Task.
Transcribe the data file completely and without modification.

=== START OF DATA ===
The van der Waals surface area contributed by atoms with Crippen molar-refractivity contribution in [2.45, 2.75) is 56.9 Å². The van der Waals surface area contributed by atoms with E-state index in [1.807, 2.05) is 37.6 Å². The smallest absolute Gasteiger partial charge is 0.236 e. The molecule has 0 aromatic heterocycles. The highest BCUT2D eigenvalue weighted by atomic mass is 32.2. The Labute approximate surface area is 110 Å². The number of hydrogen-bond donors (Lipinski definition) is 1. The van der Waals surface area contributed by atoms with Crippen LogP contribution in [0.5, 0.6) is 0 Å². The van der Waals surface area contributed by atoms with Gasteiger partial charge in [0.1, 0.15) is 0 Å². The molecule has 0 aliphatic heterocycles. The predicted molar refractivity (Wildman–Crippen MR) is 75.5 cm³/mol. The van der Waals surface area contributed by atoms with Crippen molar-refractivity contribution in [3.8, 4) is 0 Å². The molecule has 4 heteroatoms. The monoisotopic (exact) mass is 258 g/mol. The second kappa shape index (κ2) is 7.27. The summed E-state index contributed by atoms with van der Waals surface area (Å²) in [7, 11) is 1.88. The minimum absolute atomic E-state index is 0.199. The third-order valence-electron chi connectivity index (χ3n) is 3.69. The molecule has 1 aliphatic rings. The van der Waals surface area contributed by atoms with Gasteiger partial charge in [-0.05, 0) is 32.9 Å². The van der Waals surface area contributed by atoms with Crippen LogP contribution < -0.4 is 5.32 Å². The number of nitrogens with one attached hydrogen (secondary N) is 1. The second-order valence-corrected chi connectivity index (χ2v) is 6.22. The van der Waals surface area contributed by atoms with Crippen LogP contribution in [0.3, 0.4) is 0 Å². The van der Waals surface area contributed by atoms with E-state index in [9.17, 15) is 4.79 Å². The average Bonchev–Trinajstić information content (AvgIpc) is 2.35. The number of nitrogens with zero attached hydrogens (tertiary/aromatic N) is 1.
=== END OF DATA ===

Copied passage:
The van der Waals surface area contributed by atoms with Crippen molar-refractivity contribution in [2.45, 2.75) is 56.9 Å². The van der Waals surface area contributed by atoms with E-state index in [1.807, 2.05) is 37.6 Å². The smallest absolute Gasteiger partial charge is 0.236 e. The molecule has 0 aromatic heterocycles. The highest BCUT2D eigenvalue weighted by atomic mass is 32.2. The Labute approximate surface area is 110 Å². The number of hydrogen-bond donors (Lipinski definition) is 1. The van der Waals surface area contributed by atoms with Crippen LogP contribution in [0.5, 0.6) is 0 Å². The van der Waals surface area contributed by atoms with Gasteiger partial charge in [0.1, 0.15) is 0 Å². The molecule has 0 aliphatic heterocycles. The predicted molar refractivity (Wildman–Crippen MR) is 75.5 cm³/mol. The van der Waals surface area contributed by atoms with Crippen molar-refractivity contribution in [3.8, 4) is 0 Å². The molecule has 4 heteroatoms. The monoisotopic (exact) mass is 258 g/mol. The second kappa shape index (κ2) is 7.27. The summed E-state index contributed by atoms with van der Waals surface area (Å²) in [7, 11) is 1.88. The minimum absolute atomic E-state index is 0.199. The third-order valence-electron chi connectivity index (χ3n) is 3.69. The molecule has 1 aliphatic rings. The van der Waals surface area contributed by atoms with Gasteiger partial charge in [-0.05, 0) is 32.9 Å². The van der Waals surface area contributed by atoms with Crippen LogP contribution < -0.4 is 5.32 Å². The number of nitrogens with one attached hydrogen (secondary N) is 1. The second-order valence-corrected chi connectivity index (χ2v) is 6.22. The van der Waals surface area contributed by atoms with Crippen LogP contribution in [0.3, 0.4) is 0 Å². The van der Waals surface area contributed by atoms with E-state index in [9.17, 15) is 4.79 Å². The average Bonchev–Trinajstić information content (AvgIpc) is 2.35. The number of nitrogens with zero attached hydrogens (tertiary/aromatic N) is 1.